Pictures relating to soybean production, transportation and marketing may be found on the web site of the American Soybean Association.
Information on soybean may be found on the web sites SOJAXA and American Soybean Association.
This plant is the oil producer with the highest yield, one tree can produce up to 20 tonnes of fruit bunches per year. Each fruit consists of a hard kernel (seed) inside a soft shell (endocarp), which is surrounded by a fleshy mesocarp. The mesocarp contains about 49% palm oil and the kernel about 50% palm kernel oil. It has been reported that the commercial palm oil contains about 96% neutral lipids, 2.4% phospholipids and 1.4% glycolipids.
The triglyceride composition of palm oil is related to the formation of two main fractions, one is liquid, the other solid at ambient temperature. The composition in triacylglycerol species is characterized by the presence of LOP (24%), OOP (17%), LLP (8%), OLO (5%), and OOO (4%) (Holcapek M et al., J Chromatogr A 2003, 1010, 195). According to Voon PT et al., (Palm oil development, 2008, 48, 14) , palm olein TG contains only 7â11% palmitic acid at the sn-2 position, while 60â 70% of this position is occupied by oleic acid.
An exhaustive review on the chemistry and biochemistry of palm oil has been written by Sambanthamurthi R et al. (Prog Lipid Res 2000, 39, 507). The oil is mostly used as shortening, margarine and frying fat. It is also used in soap, candle manufacture and in the tin-plate industry. Its use as fuel in oil based biodiesel is increasing, mainly in Europe (about 500,000 tons in 2005).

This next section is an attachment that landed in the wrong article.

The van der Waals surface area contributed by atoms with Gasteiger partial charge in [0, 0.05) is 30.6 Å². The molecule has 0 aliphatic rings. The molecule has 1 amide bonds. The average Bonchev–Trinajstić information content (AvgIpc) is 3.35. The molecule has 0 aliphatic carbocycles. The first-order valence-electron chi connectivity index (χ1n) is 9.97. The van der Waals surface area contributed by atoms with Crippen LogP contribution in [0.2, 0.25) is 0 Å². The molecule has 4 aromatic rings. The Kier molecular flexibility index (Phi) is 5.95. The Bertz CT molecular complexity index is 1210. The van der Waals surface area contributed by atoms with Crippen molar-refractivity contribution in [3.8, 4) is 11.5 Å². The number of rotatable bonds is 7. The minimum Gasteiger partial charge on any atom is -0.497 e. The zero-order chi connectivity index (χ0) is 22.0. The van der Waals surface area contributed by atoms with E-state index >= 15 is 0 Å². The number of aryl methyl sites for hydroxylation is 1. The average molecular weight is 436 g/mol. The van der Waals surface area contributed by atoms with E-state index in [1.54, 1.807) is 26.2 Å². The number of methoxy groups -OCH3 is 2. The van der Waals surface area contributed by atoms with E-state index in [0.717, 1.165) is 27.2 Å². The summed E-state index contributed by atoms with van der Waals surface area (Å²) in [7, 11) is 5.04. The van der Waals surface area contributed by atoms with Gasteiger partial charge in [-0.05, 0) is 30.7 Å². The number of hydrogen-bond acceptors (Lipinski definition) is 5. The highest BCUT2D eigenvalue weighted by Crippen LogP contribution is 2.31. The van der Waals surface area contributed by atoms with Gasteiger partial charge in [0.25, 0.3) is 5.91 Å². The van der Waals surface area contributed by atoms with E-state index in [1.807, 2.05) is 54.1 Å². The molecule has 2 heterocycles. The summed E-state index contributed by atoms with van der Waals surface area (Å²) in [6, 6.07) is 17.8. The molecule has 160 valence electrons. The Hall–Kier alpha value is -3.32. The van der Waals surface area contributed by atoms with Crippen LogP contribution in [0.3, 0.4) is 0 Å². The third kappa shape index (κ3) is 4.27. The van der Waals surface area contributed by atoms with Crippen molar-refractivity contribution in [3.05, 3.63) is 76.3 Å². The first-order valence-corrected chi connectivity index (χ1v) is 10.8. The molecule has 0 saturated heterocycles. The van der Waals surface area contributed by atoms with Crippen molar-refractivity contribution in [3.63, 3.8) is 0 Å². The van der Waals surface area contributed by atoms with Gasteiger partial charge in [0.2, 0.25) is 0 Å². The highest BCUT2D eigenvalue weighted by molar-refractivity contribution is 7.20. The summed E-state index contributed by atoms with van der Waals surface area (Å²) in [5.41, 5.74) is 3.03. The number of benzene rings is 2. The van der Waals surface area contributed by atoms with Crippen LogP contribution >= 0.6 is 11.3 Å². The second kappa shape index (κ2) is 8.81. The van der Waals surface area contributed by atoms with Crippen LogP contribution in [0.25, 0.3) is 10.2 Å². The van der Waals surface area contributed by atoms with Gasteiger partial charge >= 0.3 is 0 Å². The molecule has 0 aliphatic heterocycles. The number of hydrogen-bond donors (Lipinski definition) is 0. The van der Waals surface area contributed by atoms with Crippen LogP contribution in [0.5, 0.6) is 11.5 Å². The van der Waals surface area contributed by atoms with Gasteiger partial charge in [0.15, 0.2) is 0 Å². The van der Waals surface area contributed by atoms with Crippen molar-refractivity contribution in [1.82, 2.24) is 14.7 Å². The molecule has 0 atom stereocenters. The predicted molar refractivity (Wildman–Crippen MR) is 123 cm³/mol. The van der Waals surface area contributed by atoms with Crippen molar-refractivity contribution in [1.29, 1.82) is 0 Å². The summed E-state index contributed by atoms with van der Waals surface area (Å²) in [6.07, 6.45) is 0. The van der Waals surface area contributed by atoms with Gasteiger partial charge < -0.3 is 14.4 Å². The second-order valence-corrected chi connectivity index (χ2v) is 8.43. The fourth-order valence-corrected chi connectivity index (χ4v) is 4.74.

About 37% of palm oil are produced from Malaysia where two thirds of the cultivated land are under oil palm. The average yield is about 4 ton/ha on a worldwide basis. The world production of palm oil was about 48 million tonnes in 2010/11. The highest production is in 2012 in South East Asia (49% in Indonesia, 37% in Malaysia , 3% in Thailand) and in Africa (2% in Nigeria, 1% in Cameroon and CÃ´te d’Ivoire). Statistics of world supply and consumption may be found in a specialized web site.
High amounts of saturated fats in palm oil (high amount of palmitic acid) have been considered as less cardiovascular friendly than others. Generally, health care professionals consider palm oil as a hypercholesterolaemic fat. New data on the incidence of the sn-2 position of oleic acid seem to lead to new nutritional concepts for palm oil.
Several features and applications of palm oil have been reviewed (Norhaizan ME et al., Lipid technol 2013, 25, 39).
3 – Rape oil, about 12% of the world oil production, in EEC (26%), China (20.2%), India (11.3%), Canada (9.3%), and Japan (6.6%). 22.1 mt in 2009-10. In 2011, the major usages of rape oil are for food industry (67%), biofuels (27%) and oleochemicals (3%)